So this past Sunday I was teaching a lesson on Moses and how God used him to free the enslaved Hebrews from Egypt. It’s a classic tale that most people (even those without a religious background) are at least somewhat familiar with. What inspired me to write this post was not the lesson I taught, but the strangely revealing interaction that happened as the lesson was wrapping up. My lesson was just a basic summation of the Exodus story and I tried to end the lesson by drawing a connection to Christ. The obvious metaphor I came up with was that just as God delivered the Israelites from physical slavery, God today delivers us from the binds of slavery to our sin. When I asked the question “Now that God has freed us from sin, should we go on sinning since we know that God will always redeem us?” I expected a chorus of “No” to echo out, but instead I got a “Sure, why not.”
“Sure, why not” took me completely off guard. I asked for the youth to clarify what he meant, hoping that he had mispoken or that I had misinterpreted him. I don’t remember exactly what he said word for word, but it was on the lines of “If God forgives us then why can’t we keep on sinning?”
For a moment I couldn’t understand how this young person could have gotten that after I had just taught for forty minutes about God’s amazing gift of liberation, then I realized exactly what was wrong here. This young person had come to love his prison. He didn’t want to be free, he was happy living in whatever sin he was going through. All he wanted was for God to leave him be, and in his mind as long as he was forgiven he was ok staying where he was.
As twisted as that seems to me, this young person is really not all that different from many people. He saw the hollow, temporary, and empty satisfaction sin gives us and had gotten so deeply hooked that he had forgotten what it is to be free. Like a prisoner who has spent too much time behind bars, he had learned to love his self-inflicted chains.
Let’s be clear right away that sin is always a destructive thing. Sin can only bring you further from the God who loves you and knows what is best for you. The pornographer may learn to love his solitary prison of loneliness and synthetic human connection if he forgets what it is like to be free and living in the real world. A substance abuser may learn to love his crippling addiction if he forgets what it is like to be free from the constant hunger for more. The unhealthy over eater may learn to love his fatty idols if he forgets what it is like to be able to exercise and operate in a healthy body. Regardless of the sin, we often become so enthralled with our demons that we no longer remember what it is like to be truly free.
“It would seem that Our Lord finds our desires not too strong, but too weak. We are half-hearted creatures, fooling about with drink and sex and ambition when infinite joy is offered us, like an ignorant child who wants to go on making mud pies in a slum because he cannot imagine what is meant by the offer of a holiday at the sea. We are far too easily pleased.”
– C.S. Lewis.
Sin is always contrary to a healthy life, and freedom from sin is life as it was meant to be lived. To live a life of purity and freedom from the ever consuming and destructive passions of sin is a joy that very few live to know on this side of eternity. This is primarily because we love to sit in our own filth and pretend that it will someday make us happy. We give up on the gifts God has to offer us for the garbage of this world simply because it is easy.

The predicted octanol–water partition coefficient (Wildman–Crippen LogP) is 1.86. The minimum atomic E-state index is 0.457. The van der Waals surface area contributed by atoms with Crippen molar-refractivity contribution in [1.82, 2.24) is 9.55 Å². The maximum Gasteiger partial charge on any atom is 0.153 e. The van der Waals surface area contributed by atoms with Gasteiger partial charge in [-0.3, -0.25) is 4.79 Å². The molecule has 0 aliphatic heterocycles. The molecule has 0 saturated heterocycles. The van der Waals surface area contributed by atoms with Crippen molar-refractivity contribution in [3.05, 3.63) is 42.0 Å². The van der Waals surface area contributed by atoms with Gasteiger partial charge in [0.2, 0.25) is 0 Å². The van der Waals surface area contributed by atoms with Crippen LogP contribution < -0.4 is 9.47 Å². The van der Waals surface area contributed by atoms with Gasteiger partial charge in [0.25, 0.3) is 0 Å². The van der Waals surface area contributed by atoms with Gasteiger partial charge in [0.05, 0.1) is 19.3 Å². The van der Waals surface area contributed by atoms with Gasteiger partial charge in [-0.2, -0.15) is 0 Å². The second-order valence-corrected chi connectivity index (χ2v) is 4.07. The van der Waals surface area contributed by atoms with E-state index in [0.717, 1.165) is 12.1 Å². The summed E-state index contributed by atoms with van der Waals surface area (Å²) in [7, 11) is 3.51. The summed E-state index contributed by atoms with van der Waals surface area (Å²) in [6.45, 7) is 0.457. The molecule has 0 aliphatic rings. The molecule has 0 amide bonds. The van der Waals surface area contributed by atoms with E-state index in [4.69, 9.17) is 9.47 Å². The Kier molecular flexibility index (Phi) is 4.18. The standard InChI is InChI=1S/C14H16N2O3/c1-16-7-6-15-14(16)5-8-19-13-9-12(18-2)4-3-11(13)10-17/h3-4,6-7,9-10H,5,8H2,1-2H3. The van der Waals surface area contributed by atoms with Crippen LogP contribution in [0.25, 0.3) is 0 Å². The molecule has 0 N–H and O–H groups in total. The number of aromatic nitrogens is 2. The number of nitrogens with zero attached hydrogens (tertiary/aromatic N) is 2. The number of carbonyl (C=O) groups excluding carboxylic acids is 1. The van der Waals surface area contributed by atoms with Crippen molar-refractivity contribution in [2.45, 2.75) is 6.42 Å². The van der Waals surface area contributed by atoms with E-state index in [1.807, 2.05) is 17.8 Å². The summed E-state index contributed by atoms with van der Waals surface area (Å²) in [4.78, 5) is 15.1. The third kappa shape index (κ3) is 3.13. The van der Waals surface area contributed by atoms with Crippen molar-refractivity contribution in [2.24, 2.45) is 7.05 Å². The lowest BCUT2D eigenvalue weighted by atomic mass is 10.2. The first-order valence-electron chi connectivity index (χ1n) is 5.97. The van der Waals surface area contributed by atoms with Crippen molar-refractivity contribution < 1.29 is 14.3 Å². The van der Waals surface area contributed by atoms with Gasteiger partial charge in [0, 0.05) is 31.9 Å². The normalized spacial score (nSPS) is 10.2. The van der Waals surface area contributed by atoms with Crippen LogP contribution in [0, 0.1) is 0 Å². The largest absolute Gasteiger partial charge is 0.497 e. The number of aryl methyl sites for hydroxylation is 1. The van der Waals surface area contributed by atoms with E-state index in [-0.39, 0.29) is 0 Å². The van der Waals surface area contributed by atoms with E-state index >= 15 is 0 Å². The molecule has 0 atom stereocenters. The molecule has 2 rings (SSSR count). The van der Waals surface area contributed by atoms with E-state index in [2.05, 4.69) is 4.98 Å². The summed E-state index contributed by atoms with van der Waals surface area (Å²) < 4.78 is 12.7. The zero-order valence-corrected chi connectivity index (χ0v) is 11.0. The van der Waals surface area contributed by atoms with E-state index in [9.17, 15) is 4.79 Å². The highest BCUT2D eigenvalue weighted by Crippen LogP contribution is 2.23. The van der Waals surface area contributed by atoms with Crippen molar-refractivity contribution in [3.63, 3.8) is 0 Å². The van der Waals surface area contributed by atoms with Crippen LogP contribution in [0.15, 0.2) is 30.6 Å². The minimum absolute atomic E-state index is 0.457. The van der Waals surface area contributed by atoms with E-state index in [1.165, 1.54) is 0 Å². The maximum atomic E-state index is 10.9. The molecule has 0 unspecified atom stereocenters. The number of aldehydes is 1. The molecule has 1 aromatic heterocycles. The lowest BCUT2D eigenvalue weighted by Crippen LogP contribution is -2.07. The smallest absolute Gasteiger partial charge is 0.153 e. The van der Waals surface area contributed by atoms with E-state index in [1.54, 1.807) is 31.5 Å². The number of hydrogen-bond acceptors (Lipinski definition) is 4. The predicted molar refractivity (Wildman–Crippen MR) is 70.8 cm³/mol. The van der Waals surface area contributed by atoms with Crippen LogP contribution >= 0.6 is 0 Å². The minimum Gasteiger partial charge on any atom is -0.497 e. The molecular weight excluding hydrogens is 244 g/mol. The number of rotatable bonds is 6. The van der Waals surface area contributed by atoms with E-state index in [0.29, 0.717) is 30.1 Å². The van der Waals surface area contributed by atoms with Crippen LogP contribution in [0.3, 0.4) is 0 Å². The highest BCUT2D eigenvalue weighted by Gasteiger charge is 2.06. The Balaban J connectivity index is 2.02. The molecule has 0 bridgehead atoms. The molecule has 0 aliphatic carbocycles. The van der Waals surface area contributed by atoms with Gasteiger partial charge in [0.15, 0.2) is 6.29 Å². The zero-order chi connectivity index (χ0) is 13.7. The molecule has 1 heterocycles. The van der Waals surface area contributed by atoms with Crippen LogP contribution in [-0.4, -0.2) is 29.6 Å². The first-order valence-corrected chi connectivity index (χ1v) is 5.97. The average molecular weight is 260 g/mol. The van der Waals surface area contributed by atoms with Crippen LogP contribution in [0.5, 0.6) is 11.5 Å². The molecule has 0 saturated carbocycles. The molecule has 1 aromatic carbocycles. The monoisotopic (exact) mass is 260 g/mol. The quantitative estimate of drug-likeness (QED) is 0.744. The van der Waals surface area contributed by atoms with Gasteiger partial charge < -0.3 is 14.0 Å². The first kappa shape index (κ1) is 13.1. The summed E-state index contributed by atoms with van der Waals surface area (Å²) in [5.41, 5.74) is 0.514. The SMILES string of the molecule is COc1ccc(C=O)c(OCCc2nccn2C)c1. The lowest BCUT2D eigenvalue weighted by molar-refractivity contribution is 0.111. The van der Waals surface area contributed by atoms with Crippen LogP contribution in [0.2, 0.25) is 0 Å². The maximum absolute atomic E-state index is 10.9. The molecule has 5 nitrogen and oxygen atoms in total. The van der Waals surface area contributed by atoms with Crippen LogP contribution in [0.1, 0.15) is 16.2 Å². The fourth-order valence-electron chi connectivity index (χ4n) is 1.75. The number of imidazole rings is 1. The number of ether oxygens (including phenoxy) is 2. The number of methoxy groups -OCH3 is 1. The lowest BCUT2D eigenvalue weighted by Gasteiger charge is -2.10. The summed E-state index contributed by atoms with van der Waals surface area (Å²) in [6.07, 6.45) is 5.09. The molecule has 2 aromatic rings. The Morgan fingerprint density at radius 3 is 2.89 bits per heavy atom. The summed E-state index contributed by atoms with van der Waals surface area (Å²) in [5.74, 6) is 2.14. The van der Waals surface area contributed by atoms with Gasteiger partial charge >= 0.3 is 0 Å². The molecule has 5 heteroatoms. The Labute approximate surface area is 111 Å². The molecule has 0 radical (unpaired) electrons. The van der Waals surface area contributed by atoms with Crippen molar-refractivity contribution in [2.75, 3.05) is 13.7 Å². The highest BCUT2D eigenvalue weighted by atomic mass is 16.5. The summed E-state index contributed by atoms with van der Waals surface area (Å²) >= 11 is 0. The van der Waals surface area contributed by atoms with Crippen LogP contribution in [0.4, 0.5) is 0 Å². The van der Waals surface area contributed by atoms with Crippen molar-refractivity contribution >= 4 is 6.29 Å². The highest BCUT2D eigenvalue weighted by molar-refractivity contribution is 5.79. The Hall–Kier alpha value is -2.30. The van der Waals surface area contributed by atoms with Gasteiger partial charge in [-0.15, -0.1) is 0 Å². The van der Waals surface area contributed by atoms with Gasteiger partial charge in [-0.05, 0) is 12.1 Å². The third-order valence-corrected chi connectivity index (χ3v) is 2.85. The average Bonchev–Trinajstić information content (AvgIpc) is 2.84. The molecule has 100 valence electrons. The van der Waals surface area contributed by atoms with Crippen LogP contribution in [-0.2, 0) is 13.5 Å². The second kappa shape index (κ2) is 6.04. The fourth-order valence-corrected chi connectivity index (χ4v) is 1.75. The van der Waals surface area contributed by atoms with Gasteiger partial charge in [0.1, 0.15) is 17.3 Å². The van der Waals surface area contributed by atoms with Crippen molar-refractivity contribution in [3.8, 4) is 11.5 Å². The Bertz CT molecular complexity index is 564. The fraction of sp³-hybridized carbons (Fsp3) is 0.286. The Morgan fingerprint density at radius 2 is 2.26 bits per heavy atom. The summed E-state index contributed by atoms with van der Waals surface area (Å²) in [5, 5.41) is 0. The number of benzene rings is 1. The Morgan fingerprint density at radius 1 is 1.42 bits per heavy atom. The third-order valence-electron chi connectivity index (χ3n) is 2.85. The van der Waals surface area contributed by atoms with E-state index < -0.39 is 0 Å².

“Once you were alienated from God and were enemies in your minds because of your evil behavior. But now he has reconciled you by Christ’s physical body through death to present you holy in his sight, without blemish and free from accusation-”
– Colossians 1:21-23
Sin makes us the enemy of God. It alienates us and takes us away from the good and pure natural order of creation. Sin only leads to more rage, lust, violence, selfishness, laziness, gluttony, greed, and other contaminating filth that poisons the soul. We poison ourselves daily to the point where we have come to love the poison. We are addicts who cannot free ourselves from our own downward spiral. Yet in spite of our lost state, Christ offers us freedom and redemption.
“Now the Lord is the Spirit, and where the Spirit of the Lord is, there is freedom.”
– 2 Corinthians 3:17
So why on earth would you want to return to the filth and garbage you once were a part of? I’m just as human as you are and as a result I am prone to sin. God is not shocked that we fail and his grace and mercy are sufficient to forgive us and purify us whenever we fall and return to him with repentance, but that does not excuse us to return to our own filth any time we please.
“For freedom Christ has set us free; stand firm therefore, and do not submit again to a yoke of slavery.”
– Galatians 5:1
“You, my brothers and sisters, were called to be free. But do not use your freedom to indulge the sinful nature; rather, serve one another humbly in love.”
– Galatians 5:13
Every time we indulge in sin we are poisoning the pure, beautiful, and wonderful life that God envisioned for us. We are like slaves who have been liberated and then return back to their old masters at the first sign of trouble. Like Israel who often complained about freedom being too hard and wanted to return to slavery in Egypt, we in our weakness choose sin and death over life.
So should we go on sinning? Heck No! We should hate our sin with a fiery passion! We should despise our old chains and fight with all our ability to remain free. When we fail (as we all will eventually) we should be quick to return to the feet of God and repent. We should never feel at home wallowing in our muck and grime. We are the freed children of God and this reality is one that needs to be embraced. God made you for so much more.